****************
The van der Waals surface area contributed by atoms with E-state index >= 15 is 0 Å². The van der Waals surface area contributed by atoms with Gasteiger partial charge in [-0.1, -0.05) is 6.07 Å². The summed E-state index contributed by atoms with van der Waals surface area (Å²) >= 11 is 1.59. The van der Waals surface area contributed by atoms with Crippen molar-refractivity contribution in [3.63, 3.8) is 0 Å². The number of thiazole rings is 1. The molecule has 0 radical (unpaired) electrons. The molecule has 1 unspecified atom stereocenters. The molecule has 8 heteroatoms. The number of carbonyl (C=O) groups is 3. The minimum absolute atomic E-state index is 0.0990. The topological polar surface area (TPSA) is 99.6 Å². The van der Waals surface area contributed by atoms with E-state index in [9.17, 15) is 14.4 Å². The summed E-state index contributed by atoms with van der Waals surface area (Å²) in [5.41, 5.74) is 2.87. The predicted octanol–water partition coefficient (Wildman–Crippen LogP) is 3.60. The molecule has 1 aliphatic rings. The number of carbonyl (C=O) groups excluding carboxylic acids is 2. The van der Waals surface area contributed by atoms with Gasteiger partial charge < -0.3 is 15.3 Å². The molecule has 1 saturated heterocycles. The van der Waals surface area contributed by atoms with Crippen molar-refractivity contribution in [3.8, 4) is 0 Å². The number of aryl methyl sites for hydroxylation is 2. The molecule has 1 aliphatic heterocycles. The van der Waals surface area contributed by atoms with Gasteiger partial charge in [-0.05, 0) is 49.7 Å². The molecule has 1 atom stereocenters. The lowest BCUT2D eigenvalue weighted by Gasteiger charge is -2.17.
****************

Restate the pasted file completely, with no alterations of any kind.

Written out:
The van der Waals surface area contributed by atoms with E-state index >= 15 is 0 Å². The van der Waals surface area contributed by atoms with Gasteiger partial charge in [-0.1, -0.05) is 6.07 Å². The summed E-state index contributed by atoms with van der Waals surface area (Å²) >= 11 is 1.59. The van der Waals surface area contributed by atoms with Crippen molar-refractivity contribution in [3.63, 3.8) is 0 Å². The number of thiazole rings is 1. The molecule has 0 radical (unpaired) electrons. The molecule has 1 unspecified atom stereocenters. The molecule has 8 heteroatoms. The number of carbonyl (C=O) groups is 3. The minimum absolute atomic E-state index is 0.0990. The topological polar surface area (TPSA) is 99.6 Å². The van der Waals surface area contributed by atoms with E-state index in [9.17, 15) is 14.4 Å². The summed E-state index contributed by atoms with van der Waals surface area (Å²) in [5.41, 5.74) is 2.87. The predicted octanol–water partition coefficient (Wildman–Crippen LogP) is 3.60. The molecule has 1 aliphatic rings. The number of carbonyl (C=O) groups excluding carboxylic acids is 2. The van der Waals surface area contributed by atoms with Gasteiger partial charge < -0.3 is 15.3 Å². The molecule has 1 saturated heterocycles. The van der Waals surface area contributed by atoms with Crippen molar-refractivity contribution in [3.8, 4) is 0 Å². The number of aryl methyl sites for hydroxylation is 2. The molecule has 1 aliphatic heterocycles. The van der Waals surface area contributed by atoms with Gasteiger partial charge in [-0.05, 0) is 49.7 Å². The molecule has 1 atom stereocenters. The lowest BCUT2D eigenvalue weighted by Gasteiger charge is -2.17.